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21st Century Presidential Elections by Down-Ballot Effect


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I created two new categories in my Presidential Election Landslide Algorithm. One measures downballot effectiveness by measuring the % of of US Sen, US Reps, Govs switched parties in the same election. Another category measures the same divided by voter turnout %, since a high turnout victory is more impressive. 

Here are the 21st century by downballot effectiveness x turnout

  1. Obama def. McCain, 2008
    1. This is by far the most effective election win that translated to downballot victories. It isn't even close. You have to go back to 1980 to find a better one. Huge sweeps in both the US Senate and US House lift Obama's downballot effectiveness to among the better ones all-time. 
  2. Bush def. Kerry, 2004
    1. Despite being #2 here, his score is actually rather middling. 
  3. Biden def. Trump, 2020
    1. While he gets a positive score overall. His lost some US Reps, despite keeping the House. This hurts his score. 
  4. Obama def. Romney, 2012
    1. Similar to Biden's score, except Obama lost a governor. 
  5. Trump def. Clinton, 2016
    1. Believe it or not, Trump has a positive score here, even if barely. Despite loses for his party in both the US Senate and US House, he made some gains in Governorships. 
  6. Bush def. Gore, 2000
    1. This is among one of the historically bad down-ballot elections for a winning president. He had loses in governorships, US Senators, and US Reps. His score is negative. Had Gore won this election, his down-ballot score would be placed behind Obama's victory but above Bush's 2004 victory.

Historically best and historically worst down-ballot victories:

  • Best (w/o x by turnout): FDR def. Hoover in 1932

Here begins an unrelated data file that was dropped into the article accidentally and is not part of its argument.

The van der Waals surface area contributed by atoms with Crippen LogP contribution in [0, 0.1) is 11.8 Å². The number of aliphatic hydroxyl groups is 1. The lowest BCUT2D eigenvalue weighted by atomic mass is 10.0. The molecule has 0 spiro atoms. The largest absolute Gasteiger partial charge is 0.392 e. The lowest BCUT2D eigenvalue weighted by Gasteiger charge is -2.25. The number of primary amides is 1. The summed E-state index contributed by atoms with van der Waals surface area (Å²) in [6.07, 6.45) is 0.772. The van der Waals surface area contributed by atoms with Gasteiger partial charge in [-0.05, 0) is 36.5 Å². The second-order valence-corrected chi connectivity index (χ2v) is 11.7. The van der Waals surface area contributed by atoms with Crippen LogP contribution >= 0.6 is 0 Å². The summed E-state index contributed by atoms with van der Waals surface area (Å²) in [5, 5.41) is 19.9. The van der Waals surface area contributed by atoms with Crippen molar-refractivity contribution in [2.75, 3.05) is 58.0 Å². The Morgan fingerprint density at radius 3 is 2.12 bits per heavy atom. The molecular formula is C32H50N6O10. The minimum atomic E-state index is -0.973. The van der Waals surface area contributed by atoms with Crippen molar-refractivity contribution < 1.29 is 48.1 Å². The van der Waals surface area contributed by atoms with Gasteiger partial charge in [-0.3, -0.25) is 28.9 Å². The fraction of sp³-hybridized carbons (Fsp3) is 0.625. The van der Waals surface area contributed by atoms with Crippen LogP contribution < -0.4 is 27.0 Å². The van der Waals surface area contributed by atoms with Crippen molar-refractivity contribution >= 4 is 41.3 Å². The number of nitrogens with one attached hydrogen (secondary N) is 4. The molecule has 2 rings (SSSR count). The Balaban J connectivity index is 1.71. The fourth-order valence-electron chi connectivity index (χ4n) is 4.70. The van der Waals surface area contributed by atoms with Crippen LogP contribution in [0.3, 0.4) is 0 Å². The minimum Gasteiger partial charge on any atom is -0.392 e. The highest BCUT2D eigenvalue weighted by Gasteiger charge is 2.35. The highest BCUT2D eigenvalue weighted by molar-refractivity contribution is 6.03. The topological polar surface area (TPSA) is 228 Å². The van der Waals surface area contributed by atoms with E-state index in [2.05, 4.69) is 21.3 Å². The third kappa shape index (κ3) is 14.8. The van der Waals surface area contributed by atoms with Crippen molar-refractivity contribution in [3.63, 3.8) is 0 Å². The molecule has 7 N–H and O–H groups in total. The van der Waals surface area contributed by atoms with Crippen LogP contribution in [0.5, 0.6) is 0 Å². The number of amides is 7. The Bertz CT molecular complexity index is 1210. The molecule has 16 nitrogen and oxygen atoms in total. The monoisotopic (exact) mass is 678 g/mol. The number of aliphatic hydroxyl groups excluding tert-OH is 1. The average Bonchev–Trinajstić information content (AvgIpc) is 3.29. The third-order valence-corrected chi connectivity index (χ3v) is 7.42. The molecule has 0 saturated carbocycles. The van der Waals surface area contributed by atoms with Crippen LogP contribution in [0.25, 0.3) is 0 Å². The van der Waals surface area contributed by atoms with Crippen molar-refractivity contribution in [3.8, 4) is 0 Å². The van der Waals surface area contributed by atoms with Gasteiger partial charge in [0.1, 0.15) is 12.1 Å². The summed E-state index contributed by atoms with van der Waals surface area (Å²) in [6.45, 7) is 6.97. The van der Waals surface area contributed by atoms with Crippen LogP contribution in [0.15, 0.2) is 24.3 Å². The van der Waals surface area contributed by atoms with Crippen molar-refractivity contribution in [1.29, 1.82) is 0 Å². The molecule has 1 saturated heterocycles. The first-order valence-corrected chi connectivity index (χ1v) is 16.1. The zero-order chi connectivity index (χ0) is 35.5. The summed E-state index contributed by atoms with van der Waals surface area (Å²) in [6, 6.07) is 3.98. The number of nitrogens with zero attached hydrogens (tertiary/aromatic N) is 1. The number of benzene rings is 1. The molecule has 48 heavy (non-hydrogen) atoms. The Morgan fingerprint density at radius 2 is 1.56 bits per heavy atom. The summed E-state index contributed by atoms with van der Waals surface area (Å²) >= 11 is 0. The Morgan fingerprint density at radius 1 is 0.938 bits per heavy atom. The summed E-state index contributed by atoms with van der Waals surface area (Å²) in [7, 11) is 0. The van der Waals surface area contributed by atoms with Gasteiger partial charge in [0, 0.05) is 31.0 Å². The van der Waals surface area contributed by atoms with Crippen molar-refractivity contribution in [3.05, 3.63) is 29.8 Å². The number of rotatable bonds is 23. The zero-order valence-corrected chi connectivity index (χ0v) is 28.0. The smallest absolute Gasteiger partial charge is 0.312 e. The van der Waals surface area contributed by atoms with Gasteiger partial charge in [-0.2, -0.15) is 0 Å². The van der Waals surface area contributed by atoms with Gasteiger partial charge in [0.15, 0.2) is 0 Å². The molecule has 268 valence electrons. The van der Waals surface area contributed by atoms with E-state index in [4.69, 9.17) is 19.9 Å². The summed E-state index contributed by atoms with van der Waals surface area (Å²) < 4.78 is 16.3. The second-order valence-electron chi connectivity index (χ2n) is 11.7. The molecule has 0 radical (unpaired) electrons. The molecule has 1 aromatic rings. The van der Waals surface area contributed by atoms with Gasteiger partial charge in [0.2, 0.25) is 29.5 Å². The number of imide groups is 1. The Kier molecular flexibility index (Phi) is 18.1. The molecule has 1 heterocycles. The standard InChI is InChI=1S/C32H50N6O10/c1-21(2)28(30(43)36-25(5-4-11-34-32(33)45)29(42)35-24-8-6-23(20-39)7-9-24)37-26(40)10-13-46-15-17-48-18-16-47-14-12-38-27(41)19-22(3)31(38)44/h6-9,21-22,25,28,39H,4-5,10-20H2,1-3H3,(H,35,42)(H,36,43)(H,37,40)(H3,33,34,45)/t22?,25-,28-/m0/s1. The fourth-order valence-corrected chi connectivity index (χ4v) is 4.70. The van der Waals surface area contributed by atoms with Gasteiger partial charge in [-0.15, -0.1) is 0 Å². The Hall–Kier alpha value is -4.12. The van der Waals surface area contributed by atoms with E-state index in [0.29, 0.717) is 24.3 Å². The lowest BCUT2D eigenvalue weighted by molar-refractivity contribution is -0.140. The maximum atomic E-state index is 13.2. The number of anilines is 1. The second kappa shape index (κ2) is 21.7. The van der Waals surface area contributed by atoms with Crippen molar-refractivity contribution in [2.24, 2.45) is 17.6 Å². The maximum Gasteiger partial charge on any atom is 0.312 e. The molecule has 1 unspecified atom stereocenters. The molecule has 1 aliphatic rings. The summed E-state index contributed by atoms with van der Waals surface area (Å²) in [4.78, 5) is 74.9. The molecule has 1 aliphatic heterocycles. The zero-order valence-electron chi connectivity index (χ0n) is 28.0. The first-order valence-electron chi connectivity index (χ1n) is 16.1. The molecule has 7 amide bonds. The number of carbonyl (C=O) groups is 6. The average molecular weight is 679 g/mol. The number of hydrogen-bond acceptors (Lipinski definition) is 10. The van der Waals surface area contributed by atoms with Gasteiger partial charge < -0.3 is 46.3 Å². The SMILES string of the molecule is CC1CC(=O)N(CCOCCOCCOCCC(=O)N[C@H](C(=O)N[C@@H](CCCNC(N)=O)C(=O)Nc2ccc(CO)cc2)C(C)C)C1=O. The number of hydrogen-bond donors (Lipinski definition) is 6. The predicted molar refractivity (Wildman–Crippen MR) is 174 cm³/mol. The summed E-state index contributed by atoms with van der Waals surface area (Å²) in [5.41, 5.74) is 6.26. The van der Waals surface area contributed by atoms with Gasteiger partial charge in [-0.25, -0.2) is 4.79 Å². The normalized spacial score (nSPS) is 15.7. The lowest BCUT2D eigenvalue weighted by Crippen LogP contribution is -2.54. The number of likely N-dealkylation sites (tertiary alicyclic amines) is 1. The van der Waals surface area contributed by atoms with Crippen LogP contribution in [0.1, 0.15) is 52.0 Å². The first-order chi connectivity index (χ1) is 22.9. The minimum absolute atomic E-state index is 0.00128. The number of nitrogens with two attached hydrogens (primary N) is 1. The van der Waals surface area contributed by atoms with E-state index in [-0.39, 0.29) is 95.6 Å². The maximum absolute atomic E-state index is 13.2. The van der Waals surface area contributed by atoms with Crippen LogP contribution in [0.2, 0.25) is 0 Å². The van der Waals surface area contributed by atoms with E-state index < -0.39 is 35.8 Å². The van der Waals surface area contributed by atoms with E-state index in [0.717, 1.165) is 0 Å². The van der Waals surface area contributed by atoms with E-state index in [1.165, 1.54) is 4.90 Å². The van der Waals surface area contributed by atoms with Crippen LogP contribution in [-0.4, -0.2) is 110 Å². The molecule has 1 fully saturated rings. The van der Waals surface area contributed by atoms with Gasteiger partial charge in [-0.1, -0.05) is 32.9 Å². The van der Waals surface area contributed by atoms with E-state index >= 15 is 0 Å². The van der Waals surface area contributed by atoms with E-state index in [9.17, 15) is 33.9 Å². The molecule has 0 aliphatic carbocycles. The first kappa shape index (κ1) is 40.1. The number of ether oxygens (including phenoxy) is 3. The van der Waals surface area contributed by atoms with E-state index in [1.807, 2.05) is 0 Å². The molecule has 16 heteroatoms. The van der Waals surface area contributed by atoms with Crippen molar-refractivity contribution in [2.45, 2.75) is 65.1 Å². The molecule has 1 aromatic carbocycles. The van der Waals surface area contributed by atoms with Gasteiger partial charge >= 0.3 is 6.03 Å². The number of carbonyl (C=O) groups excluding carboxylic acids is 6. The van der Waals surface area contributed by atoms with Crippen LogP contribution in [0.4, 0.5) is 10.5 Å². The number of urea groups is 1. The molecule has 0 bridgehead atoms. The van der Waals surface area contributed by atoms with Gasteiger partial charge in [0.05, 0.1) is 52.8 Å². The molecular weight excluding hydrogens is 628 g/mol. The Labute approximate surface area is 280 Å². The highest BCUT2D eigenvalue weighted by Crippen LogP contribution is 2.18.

• Best (w/ turnout): Lincoln def. Douglas & Breckinridge in 1860
  • Worst (w/o x by turnout): Madison def. Pinckney in 1808
  • Worst (w/ turnout): Cleveland def. Blaine in 1884

Note: Cleveland's situation reflects that many Republicans voted Cleveland rather than for the "scandalous" Blaine, but kept voting Republican elsewhere. Had the scandal not emerged, Blaine probably would have won big. Madison is among one of the worst presidents for his party. Probably a lot of this is due to a lack of charisma and the early stages of the War of 1812. Lincoln's victory was helped with a split in the Democrats. FDR's victory is outstanding by any measure. 

Update to Greatest/Worst Victories of all time

Top 10 Strongest Election Victories:

  1. LBJ def. Goldwater in 1964 (67 pts)
  2. FDR def. Landon in 1936 (66 pts)
  3. Nixon def. McGovern in 1972 (60 pts)
  4. (tie) FDR def. Hoover in 1932 (49 pts)
  5. (tie) Lincoln def. McClellan in 1864 (49 pts)
  6. Reagan def. Mondale in 1984 (46 pts)
  7. Harrison def. Van Buren in 1840 (39 pts)
  8. Harding def. Cox in 1920 (36 pts)
  9. Grant def. Greeley in 1872 (34 pts)
  10. Eisenhower def. Stevenson in 1952 (30 pts)

Top 10 Weakest Election Victories:

  1. Adams def. Jackson in 1824 (-73 pts)
  2. Hayes def. Tilden in 1876 (-56 pts)
  3. Adams def. Jefferson in 1796 (-35 pts)
  4. JFK def. Nixon in 1960 (-34 pts)
  5. Bush def. Gore in 2000 (-32 pts)
  6. Madison def. Clinton in 1812 (-29 pts)
  7. Wilson def. Hughes in 1916 (-25 pts)
  8. Cleveland def. Blaine in 1884 (-23 pts)
  9. Trump def. Clinton in 2016 (-20 pts)
  10. Obama def. Romney in 2012 (-19 pts)

Note: Biden's victory is at -13. Washington's 1792 victory is actually rather weak, despite winning every EV because turnout was only 6% and he lost downballot races. Monroe's 1820 victory suffers from much of the same but to a lesser degree. Obama's 2008 victory and Coolidge's 1924 victory both score 5 pts. This seems about right considering both were rather weak "landslides" but weak for different reasons. Lastly, while Nixon and Reagan had stronger landslides when running for reelection, their initial victories are historically more important as both elections created more historical flips both in states won and in down ballot offices flipped. 



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